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Abstract

In geophysical exploration, seismic data are acquired by firing an energy source on or near the Earth’s surface and recording the energy reflected back to the surface from the geologic substrata. This chapter discusses the methods by which the geophysicist detects reflected energy on land and offshore. Geo-phones are used by land explorers, and hydrophones are used in the marine exploration industry. The energy detected at the surface contains useful signal but also unwanted noise.

This chapter explains the operation of the receiver phone, how it converts acoustic energy into an electrical signal, and how this signal is passed along cables to recording instruments. Because much of the useful reflected energy is weak compared with geologically generated coherent surface noise (see Chapter 1), the geophysicist often must attempt to enhance the signal level and reduce the coherent noise level. We exploit the fact that the useful signal is arriving almost vertically when compared with the horizontally arriving noise. The signal is enhanced, when compared to the noise, by using many receivers in a geometric pattern that attenuates energy traveling horizontally. Such arrangements are known as arrays.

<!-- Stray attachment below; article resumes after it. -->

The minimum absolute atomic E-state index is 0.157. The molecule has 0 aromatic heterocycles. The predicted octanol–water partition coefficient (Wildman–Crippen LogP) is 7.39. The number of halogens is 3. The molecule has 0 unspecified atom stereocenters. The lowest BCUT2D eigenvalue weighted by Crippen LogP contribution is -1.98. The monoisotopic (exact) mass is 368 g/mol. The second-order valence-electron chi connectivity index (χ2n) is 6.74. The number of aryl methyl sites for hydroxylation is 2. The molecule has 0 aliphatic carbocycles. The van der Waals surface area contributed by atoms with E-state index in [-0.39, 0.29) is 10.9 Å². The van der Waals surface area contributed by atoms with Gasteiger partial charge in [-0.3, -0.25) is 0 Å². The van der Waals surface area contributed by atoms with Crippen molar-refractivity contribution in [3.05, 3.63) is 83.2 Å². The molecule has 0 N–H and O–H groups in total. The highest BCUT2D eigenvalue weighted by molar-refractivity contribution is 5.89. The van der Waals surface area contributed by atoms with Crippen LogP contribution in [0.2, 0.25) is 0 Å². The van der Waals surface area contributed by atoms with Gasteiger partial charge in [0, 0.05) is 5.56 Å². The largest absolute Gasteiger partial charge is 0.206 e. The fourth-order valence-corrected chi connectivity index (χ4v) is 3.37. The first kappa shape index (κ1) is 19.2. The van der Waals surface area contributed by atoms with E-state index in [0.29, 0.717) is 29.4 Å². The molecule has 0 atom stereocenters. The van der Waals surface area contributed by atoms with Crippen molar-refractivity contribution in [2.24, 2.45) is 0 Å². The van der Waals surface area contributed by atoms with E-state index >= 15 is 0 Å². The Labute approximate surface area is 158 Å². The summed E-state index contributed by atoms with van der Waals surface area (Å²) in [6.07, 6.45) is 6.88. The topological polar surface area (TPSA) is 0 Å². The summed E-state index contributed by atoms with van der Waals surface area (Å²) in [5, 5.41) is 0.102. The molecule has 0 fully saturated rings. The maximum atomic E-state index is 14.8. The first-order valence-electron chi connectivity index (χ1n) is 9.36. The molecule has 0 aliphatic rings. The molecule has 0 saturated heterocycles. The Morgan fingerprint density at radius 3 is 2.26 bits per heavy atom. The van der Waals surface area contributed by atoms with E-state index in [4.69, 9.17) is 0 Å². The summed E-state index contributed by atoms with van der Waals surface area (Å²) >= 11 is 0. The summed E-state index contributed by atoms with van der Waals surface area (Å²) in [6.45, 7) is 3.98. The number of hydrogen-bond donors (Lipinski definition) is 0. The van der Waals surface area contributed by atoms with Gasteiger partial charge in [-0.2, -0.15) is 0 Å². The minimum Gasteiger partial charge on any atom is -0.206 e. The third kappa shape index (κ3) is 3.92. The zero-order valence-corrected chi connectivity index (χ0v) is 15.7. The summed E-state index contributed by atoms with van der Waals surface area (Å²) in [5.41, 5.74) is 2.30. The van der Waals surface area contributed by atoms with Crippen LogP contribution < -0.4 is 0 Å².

A complete discussion of array theory requires the reader to have a good knowledge of mathematics; since that is not the intention of this book, the mathematical treatise has been included as Appendix B. In contrast, this chapter describes a simple, practical approach to array design and noise attenuation that the reader can apply to real field problems with the aid of a simple

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